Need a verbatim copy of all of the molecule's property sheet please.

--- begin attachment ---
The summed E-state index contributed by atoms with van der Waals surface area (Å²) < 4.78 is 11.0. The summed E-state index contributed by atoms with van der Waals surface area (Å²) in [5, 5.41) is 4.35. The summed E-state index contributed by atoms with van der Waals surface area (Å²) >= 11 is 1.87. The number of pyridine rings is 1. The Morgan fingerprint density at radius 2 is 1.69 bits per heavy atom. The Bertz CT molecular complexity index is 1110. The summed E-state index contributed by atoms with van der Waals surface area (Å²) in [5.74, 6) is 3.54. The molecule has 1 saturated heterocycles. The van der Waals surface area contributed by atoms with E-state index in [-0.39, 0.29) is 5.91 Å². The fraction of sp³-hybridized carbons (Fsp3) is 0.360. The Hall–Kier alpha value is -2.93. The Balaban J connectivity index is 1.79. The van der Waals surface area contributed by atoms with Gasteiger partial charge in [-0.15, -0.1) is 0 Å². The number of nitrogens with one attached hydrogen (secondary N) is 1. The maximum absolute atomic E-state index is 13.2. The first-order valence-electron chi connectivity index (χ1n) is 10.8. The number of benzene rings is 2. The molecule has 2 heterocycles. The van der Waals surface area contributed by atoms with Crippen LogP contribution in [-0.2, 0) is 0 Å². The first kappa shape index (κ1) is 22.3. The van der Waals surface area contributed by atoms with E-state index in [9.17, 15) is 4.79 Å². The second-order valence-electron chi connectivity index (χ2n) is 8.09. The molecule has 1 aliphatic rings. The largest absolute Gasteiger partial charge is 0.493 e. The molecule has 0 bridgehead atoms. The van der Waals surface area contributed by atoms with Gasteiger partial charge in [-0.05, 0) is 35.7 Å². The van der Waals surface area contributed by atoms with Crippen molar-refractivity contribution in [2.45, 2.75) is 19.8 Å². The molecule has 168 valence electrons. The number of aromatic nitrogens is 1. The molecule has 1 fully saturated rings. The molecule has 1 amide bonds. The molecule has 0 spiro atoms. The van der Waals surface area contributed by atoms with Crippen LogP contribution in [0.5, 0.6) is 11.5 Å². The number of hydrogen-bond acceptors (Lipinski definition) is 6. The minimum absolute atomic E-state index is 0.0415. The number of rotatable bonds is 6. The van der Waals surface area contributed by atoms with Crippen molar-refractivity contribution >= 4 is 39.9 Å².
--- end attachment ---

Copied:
The summed E-state index contributed by atoms with van der Waals surface area (Å²) < 4.78 is 11.0. The summed E-state index contributed by atoms with van der Waals surface area (Å²) in [5, 5.41) is 4.35. The summed E-state index contributed by atoms with van der Waals surface area (Å²) >= 11 is 1.87. The number of pyridine rings is 1. The Morgan fingerprint density at radius 2 is 1.69 bits per heavy atom. The Bertz CT molecular complexity index is 1110. The summed E-state index contributed by atoms with van der Waals surface area (Å²) in [5.74, 6) is 3.54. The molecule has 1 saturated heterocycles. The van der Waals surface area contributed by atoms with E-state index in [-0.39, 0.29) is 5.91 Å². The fraction of sp³-hybridized carbons (Fsp3) is 0.360. The Hall–Kier alpha value is -2.93. The Balaban J connectivity index is 1.79. The van der Waals surface area contributed by atoms with Gasteiger partial charge in [-0.15, -0.1) is 0 Å². The number of nitrogens with one attached hydrogen (secondary N) is 1. The maximum absolute atomic E-state index is 13.2. The first-order valence-electron chi connectivity index (χ1n) is 10.8. The number of benzene rings is 2. The molecule has 2 heterocycles. The van der Waals surface area contributed by atoms with Crippen LogP contribution in [-0.2, 0) is 0 Å². The first kappa shape index (κ1) is 22.3. The van der Waals surface area contributed by atoms with E-state index in [9.17, 15) is 4.79 Å². The second-order valence-electron chi connectivity index (χ2n) is 8.09. The molecule has 1 aliphatic rings. The largest absolute Gasteiger partial charge is 0.493 e. The molecule has 0 bridgehead atoms. The van der Waals surface area contributed by atoms with Gasteiger partial charge in [-0.05, 0) is 35.7 Å². The van der Waals surface area contributed by atoms with Crippen molar-refractivity contribution in [2.45, 2.75) is 19.8 Å². The molecule has 168 valence electrons. The number of aromatic nitrogens is 1. The molecule has 1 fully saturated rings. The molecule has 1 amide bonds. The molecule has 0 spiro atoms. The van der Waals surface area contributed by atoms with Crippen LogP contribution in [0.5, 0.6) is 11.5 Å². The number of hydrogen-bond acceptors (Lipinski definition) is 6. The minimum absolute atomic E-state index is 0.0415. The number of rotatable bonds is 6. The van der Waals surface area contributed by atoms with Crippen molar-refractivity contribution >= 4 is 39.9 Å².